Through his first three games at the 2019 World Hockey Championship, Elias Pettersson had been kept relatively quiet. Sure, he had a point in all three games, and flashed some incredible skill in the tournament opener, but when other players are racking up points around you, a point-per-game pace isn’t quite as impressive.
The points were sure to come, of course. Pettersson already had 11 shots through three games without one finding the back of the net and there’s nothing like games against the lesser lights of the World Championship to get on a roll, as Loui Eriksson demonstrated against Italy.
Sure enough, when Sweden faced Austria, Pettersson finally got off the schneid, scoring his first goal of the tournament and adding a couple assists as part of a 9-1 walloping.
It’s the worst loss of the tournament so far for Austria, who had previously kept games close against Russia and Switzerland. The reinforced Sweden, who added John Klingberg, Philip Holm, and Gabriel Landeskog since their last game, were simply too much for an Austrian team that features just one NHLer, Philadelphia Flyers fourth-liner Michael Raffl.
The addition of Klingberg and Landeskog in particular almost feels unfair for a Swedish team that had outscored their opponents 17-1 since dropping their opener to the Czech Republic. That’s up to 26-2 after defeating Austria, though they have tougher games to come against Switzerland and Russia.
Landeskog’s arrival made an immediate impact as he scored on his first shift, assisted by none other than Pettersson. Swedish head coach Rikard Gronborg put Landeskog and Pettersson together on a line with Elias Lindholm, and the trio clicked immediately. After Landeskog won a puck battle along the boards, Lindholm fed the puck to Pettersson behind the net, who found Landeskog charging to the net with a great pass. Landeskog patiently pulled the puck around Austrian netminder Bernhard Starkbaum for the opening goal.
The goal a minute in opened the floodgates for Sweden, who scored four more goals before the end of the first period, all at even strength. They added a shorthanded goal to make it 6-0 in the second period before Pettersson, Landeskog, and Lindholm combined for another goal.
Pettersson picked off an outlet pass, then made a slick move between his legs, but was tripped by Alexander Rauchenwald in the process. The puck still found its way to Landeskog, who found a wide open Lindholm across the ice for the one-timer goal.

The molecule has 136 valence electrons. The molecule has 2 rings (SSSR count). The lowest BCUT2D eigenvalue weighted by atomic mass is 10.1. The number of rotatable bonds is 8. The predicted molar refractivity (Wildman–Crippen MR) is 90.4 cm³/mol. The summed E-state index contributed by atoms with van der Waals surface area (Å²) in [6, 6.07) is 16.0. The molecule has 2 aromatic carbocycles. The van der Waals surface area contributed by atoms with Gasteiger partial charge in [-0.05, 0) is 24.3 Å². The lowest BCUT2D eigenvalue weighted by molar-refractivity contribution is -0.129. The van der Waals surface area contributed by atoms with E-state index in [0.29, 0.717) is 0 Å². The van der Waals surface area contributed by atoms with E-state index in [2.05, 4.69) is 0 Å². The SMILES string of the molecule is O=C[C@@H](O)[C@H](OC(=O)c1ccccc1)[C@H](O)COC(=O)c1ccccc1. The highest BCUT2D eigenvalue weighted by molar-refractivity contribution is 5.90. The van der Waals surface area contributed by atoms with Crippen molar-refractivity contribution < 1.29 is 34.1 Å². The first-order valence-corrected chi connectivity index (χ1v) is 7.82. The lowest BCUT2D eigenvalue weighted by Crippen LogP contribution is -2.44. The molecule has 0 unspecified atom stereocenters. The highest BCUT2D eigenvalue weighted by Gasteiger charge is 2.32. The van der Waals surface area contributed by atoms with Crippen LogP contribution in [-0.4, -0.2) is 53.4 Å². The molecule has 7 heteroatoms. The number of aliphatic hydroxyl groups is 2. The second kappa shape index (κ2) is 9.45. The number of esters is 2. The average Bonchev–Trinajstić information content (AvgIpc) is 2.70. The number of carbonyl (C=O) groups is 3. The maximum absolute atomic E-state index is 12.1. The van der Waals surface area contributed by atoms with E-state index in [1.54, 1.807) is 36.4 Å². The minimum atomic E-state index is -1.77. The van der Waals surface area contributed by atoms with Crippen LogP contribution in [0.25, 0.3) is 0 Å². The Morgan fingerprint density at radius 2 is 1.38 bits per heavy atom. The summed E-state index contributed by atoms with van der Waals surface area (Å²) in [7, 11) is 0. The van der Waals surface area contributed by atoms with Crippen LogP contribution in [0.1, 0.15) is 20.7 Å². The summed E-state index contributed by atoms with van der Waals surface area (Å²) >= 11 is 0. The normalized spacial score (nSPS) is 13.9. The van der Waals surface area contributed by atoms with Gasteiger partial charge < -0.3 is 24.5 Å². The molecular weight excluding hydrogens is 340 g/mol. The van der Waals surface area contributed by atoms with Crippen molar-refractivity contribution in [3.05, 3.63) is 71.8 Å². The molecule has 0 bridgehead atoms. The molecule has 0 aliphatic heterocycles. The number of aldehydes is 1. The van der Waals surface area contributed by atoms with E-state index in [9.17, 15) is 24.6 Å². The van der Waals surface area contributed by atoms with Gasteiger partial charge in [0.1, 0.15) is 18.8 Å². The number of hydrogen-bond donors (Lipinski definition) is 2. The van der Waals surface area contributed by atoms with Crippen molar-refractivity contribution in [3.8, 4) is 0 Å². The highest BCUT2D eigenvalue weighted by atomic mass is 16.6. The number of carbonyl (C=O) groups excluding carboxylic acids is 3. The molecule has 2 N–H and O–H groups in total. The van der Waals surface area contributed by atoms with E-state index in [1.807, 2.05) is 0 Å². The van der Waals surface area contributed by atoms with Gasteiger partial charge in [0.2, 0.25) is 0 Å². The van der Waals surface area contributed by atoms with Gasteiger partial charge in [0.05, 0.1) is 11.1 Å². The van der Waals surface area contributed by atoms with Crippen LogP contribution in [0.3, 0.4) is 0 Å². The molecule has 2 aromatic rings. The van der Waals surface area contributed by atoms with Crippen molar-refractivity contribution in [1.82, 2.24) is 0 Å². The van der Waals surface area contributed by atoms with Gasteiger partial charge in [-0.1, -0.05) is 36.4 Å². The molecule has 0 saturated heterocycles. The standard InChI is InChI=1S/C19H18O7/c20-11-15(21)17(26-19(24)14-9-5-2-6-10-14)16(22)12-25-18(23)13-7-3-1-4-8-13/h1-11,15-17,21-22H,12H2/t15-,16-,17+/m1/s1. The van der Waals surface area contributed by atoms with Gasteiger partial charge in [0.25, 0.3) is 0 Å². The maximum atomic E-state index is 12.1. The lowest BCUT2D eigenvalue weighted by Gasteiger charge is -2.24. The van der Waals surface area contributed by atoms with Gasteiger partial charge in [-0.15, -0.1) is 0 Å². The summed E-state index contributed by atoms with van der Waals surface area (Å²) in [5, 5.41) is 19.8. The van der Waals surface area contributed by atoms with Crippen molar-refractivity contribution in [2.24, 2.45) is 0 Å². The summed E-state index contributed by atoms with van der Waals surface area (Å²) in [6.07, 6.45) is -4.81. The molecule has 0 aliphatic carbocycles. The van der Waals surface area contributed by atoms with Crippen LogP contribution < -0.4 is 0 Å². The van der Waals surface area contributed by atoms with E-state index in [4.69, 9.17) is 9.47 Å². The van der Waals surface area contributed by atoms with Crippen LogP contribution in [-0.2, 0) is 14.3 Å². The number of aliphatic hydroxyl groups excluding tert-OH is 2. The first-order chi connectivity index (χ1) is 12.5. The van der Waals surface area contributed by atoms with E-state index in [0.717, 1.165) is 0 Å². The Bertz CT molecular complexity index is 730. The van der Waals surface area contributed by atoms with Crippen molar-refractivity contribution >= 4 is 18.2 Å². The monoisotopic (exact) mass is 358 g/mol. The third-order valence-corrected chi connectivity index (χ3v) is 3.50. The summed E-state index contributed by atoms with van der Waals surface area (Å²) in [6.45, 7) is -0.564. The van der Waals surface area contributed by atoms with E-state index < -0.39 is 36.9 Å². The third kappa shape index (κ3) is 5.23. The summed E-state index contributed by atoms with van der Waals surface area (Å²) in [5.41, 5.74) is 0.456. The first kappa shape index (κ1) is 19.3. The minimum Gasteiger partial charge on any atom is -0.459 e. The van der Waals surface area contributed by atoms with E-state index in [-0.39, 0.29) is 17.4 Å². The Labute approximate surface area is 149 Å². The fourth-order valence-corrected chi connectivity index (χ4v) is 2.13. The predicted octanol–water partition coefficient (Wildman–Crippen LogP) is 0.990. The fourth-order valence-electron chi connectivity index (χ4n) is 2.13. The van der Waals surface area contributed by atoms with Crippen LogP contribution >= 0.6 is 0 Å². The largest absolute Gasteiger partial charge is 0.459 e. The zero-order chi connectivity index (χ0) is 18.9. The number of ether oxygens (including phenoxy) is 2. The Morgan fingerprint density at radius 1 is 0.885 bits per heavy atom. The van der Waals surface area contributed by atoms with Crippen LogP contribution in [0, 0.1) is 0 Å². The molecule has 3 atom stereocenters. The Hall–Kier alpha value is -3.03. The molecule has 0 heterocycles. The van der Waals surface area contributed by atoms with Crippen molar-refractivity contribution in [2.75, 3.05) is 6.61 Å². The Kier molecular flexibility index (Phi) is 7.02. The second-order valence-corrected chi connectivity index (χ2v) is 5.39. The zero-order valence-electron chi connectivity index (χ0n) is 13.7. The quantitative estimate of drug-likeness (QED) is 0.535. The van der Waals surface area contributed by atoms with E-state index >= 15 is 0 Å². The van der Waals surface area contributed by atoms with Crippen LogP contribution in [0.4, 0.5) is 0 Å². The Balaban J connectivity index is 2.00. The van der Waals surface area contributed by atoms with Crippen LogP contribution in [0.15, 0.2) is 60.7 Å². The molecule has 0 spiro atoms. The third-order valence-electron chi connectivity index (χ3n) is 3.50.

Finally, after Oliver Ekman-Larsson made it 8-0 in the third period, Pettersson found the back of the net.
Landeskog chased down defenceman Patrick Peter behind the net, stealing the puck and sending it out front to Lindholm. Starkbaum went into his butterfly, expecting the shot from Lindholm, but he instead sent a one-touch pass across to Pettersson, who had to dive out to get his stick on the puck and direct it home.
Loui Eriksson didn’t hit the scoresheet this time around and somehow ended up as the only minus player for Sweden in a 9-1 victory. Hilariously, it appears to be a mistake by the official scorer, as Eriksson wasn’t even on the ice for Austria’s lone goal.
Raffl scored the goal for Austria after a pretty play by Fabio Hofer to burst past Ekman-Larsson in the neutral zone and evade a diving Adam Larsson — the rare double-Larsson evasion. As the play developed in the neutral zone, however, Eriksson went off for a line change, with Mario Kempe coming on in his place. Eriksson had no reason to think this was a bad time to change — it was a fairly innocuous-looking 2-on-2 — but he got tagged with the minus instead of Kempe.
Ah well: no harm, no foul.
Pettersson now has six points in four games, fourth in scoring on Sweden behind William Nylander (10), Patric Hornqvist (7), and Anton Lander (7). If Pettersson continues to play with Landeskog and Lindholm, however, he should rack up a lot more points before the tournament ends.
Other Canucks at the World Championships
Canada vs France
Troy Stecher once again played more than 20 minutes for Team Canada, playing 20:27 in their 5-2 victory over France.
It was a closer game than you might expect, with France battling back after going down 3-0 in the first period to make it 3-2 early in the third. In the end, the Canadian attack was just too much for France to handle, as Canada out-shot the French 46 to 23.
After playing just 9:21 in Canada’s opening loss to Finland, Stecher has taken on a much larger role in subsequent games. That’s particularly true now that Canada has lost defencemen Brandon Montour and Dante Fabbro to injury. Montour is out for the rest of the World Championship, while Fabbro is expected to return later in the tournament.
Canada has added Flyers prospect Philippe Myers to the roster and he arrived in time for the game against France, but played just 9:08.